HARRISBURG – A report summarizing the testimony of thousands of Pennsylvanians debating whether the state should legalize adult recreational use of marijuana should be complete later this month, a spokeswoman for Lt. Gov. John Fetterman said Wednesday.
Gov. Tom Wolf announced in December that Pennsylvania should begin exploring the idea of whether legalizing marijuana use makes sense, particularly in light of efforts to legalize the drug in neighboring states.
Fetterman visited every county in the state in a series of listening sessions, he’d said was intended find “out where people are” on the idea of legalizing marijuana.
The tour came as one of his first acts after taking office after being elected lieutenant governor in 2018. Fetterman upset the incumbent lieutenant governor Mike Stack in the Democratic primary.
More than 30,000 people submitted written comments through an online form created by the Lieutenant Governor’s Office as part of the listening tour effort, said Christina Kauffman, a spokeswoman for Fetterman. She declined to offer any more data about what the report will show because it’s release is just a few weeks away.
Despite Fetterman’s tour, it’s far from clear that Pennsylvania is anywhere close to following Illinois, which became the 11th state to allow adults to legally use marijuana in June. There is strong opposition from Republicans who hold the majorities in both chambers of the General Assembly.
The House health and judiciary committees in early June held a hearing focusing on potential problems faced by gun-owners over the conflict between state efforts to allow marijuana possession despite the federal ban on use of the drug.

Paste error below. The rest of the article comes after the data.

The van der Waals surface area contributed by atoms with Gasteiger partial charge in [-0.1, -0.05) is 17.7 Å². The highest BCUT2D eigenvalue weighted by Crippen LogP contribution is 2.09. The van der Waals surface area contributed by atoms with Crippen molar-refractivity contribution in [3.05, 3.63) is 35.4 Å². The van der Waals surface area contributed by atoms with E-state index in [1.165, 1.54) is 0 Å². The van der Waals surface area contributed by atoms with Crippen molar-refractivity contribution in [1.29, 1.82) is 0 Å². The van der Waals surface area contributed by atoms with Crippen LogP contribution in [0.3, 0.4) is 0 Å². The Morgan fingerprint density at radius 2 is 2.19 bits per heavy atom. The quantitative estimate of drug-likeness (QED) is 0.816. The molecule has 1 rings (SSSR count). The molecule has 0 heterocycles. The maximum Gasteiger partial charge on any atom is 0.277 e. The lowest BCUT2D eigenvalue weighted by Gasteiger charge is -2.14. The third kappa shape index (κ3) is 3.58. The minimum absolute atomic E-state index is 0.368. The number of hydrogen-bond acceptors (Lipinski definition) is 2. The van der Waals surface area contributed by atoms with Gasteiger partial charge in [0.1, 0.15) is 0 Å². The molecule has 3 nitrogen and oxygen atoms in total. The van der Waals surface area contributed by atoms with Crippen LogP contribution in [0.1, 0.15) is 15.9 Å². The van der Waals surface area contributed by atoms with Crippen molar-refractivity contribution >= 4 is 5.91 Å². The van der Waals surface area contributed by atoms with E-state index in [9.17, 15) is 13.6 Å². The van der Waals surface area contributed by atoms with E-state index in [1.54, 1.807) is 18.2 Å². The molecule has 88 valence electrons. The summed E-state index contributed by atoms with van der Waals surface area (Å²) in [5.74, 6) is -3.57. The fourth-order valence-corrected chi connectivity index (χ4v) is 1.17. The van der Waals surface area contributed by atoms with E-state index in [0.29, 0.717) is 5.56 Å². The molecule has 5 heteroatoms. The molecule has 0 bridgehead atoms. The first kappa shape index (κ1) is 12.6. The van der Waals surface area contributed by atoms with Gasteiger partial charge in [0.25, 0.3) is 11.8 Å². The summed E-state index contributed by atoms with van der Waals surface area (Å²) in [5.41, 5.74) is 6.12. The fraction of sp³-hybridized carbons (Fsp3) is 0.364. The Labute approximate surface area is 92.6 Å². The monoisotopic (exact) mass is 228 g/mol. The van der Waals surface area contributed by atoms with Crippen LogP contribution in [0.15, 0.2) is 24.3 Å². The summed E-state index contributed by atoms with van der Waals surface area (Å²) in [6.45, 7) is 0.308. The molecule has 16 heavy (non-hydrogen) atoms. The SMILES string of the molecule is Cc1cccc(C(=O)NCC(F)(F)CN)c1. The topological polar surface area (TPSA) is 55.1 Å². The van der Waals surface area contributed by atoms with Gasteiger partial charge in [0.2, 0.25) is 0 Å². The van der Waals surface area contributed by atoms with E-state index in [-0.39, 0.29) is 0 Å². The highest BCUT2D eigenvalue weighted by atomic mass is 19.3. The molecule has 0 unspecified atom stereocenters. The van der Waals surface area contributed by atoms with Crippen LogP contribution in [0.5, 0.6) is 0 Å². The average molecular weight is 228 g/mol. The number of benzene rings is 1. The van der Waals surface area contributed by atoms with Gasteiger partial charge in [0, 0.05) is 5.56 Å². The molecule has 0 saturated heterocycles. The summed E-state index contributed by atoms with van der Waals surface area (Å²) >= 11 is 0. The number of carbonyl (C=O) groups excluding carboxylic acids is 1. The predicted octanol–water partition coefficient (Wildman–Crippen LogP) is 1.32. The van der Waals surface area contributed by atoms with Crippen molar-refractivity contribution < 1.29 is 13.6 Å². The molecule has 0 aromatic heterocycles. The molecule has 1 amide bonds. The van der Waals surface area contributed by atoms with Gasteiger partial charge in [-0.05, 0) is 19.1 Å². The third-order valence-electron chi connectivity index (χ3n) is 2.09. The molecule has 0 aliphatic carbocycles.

“I’m opposed” to the idea of legalizing marijuana for recreational use, said state Rep. Kathy Rapp, R-Warren County, the chairwoman of the House health committee. She said that rather than move legislation to legalize marijuana, she expects her committee will hold more hearings on the social impacts of marijuana legalization. The next hearing will likely explore marijuana use and mental health, Rapp said.
Senate Republican leaders have been equally resistant to the idea. After Wolf suggested the topic was worth exploring, Senate Majority Leader Jake Corman, R-Centre County, said: “ I will do everything in my power to prevent legalization of recreational marijuana.”
Lawmakers in both New York and New Jersey debated marijuana legalization extensively, but thus far neither state has moved to allow recreational use. New Jersey in June passed legislation making medical marijuana available to more people, but the state stopped short of allowing recreational marijuana, according to the Marijuana Policy Project, a Washington, D.C.-based organization tracking marijuana laws across the country.
New York lawmakers expanded that state’s law decriminalizing marijuana possession, but didn’t act on fully legalizing recreational marijuana use, according to the Marijuana Policy Project.
Pennsylvania is one of 33 states that allow marijuana to be used for medical reasons. In addition to Illinois, 10 other states have legalized recreational use of the drug – Alaska, California, Colorado, Maine, Massachusetts, Michigan, Nevada, Oregon, Vermont and Washington.